Abstract # 3818 Event # 9:

Scheduled for Thursday, June 21, 2012 02:15 PM-02:30 PM: Session 3 (Magnolia) Oral Presentation


DOES TOURISM HAVE A MARKET EFFECT ON THE GROOMING FOR TOLERANCE INTERCHANGE IN TIBETAN MACAQUES (MACACA THIBETANA) AT MT. HUANGSHAN, CHINA?

E. S. Dunayer1, M. D. Matheson1,2, L. K. Sheeran1,3, D. Beck4, J. H. Li5,6 and R. S. Wagner1,4
1Primate Behavior Department, Central Washington University, 400 E. University Way, Ellensburg, Washington 98926-7544, USA, 2Psychology Department, Central Washington University, Ellensburg, WA, USA , 3Anthropology Department, Central Washington University, Ellensburg, WA, USA, 4Biological Sciences Department, Central Washington University, Ellensburg, WA, USA , 5School of Life Sciences, Anhui University, Hefei, Anhui Province, China , 6School of Life Sciences, Anhui Normal University, Wuhu, Anhui Province, China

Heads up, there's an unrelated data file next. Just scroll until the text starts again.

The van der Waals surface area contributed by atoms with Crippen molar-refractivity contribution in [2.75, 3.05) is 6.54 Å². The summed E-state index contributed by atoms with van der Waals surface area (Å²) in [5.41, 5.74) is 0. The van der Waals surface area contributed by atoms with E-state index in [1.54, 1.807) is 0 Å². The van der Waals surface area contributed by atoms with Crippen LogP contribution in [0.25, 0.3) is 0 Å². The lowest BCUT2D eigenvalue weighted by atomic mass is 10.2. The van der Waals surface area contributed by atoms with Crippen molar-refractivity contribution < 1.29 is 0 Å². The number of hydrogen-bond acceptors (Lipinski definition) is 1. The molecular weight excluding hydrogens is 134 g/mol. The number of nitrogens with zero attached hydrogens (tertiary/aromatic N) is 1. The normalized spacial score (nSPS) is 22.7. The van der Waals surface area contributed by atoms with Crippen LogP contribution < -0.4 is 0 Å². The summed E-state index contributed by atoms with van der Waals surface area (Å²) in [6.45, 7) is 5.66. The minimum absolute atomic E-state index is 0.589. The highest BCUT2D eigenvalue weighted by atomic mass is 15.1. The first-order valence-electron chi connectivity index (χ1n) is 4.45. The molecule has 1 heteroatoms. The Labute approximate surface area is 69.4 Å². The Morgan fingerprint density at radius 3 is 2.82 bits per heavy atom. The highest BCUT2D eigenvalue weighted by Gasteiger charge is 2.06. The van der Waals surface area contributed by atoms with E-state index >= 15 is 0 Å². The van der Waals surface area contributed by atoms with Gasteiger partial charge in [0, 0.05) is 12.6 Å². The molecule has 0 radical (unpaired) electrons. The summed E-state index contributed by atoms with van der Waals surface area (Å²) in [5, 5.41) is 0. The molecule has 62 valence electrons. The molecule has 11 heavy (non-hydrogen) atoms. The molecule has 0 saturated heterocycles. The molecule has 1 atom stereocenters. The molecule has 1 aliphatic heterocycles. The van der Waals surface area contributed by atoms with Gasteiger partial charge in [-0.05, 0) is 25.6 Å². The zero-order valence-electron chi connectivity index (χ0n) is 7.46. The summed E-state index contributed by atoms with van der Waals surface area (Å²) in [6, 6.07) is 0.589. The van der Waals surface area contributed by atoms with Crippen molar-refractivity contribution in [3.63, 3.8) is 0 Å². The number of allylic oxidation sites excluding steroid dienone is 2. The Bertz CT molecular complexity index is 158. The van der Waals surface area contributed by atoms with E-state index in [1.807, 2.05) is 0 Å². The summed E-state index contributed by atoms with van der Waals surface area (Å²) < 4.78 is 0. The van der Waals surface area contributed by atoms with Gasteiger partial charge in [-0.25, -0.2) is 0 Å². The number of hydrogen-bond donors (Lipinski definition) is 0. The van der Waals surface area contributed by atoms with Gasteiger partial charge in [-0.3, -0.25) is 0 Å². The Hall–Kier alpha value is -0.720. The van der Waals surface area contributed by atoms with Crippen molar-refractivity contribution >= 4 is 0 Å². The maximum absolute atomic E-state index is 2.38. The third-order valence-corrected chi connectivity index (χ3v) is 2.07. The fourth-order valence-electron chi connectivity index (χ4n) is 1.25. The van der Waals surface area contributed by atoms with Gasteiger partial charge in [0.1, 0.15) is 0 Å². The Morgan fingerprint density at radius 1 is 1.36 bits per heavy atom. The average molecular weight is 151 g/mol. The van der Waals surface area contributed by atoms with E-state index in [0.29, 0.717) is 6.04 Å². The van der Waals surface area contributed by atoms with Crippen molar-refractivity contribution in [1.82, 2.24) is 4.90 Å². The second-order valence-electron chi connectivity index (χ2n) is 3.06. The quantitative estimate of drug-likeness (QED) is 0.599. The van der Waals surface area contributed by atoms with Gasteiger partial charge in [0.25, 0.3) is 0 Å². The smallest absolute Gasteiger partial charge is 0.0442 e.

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      Tolerance, defined as increased proximity, is an important commodity in primate societies, especially when resources are monopolizable. We examined the impact situational stressors have on the grooming for tolerance trade in a group of provisioned Tibetan macaques (Macaca thibetana) subject to tourism. Our results provide evidence for increased rates of self- directed behaviors (Bonferroni corrected ANOVA, N=12, p=0.042) and aggression (Bonferroni corrected ANOVA, N=12, p=0.012) during tourist presence and provisioning, making tolerance a commodity. We therefore predicted a higher proportion of interchange trading would occur when tourists and corn provisioning were present. Rates of post grooming proximity for 120 grooming bouts were compared to matched controls when grooming was absent. Post grooming rates were significantly higher than matched controls, supporting the existence of a tolerance market (T test, T(46)=4.524; p<0.001). We then compared the proportion of interchange behavior by condition (just corn, just tourists, both, neither) and found that a higher proportion of interchange occurred when neither stressor was present compared to when both stressors were present (Bonferroni corrected ANOVA, N=30, p= 0.045). These results suggest tourism and provisioning do not have the predicted impact on the tolerance trade, and may represent an acute stressor. Future research should examine proportion of interchange behavior during the summer, when tourism is high, compared to the winter, when tourism is low, to examine a seasonal effect.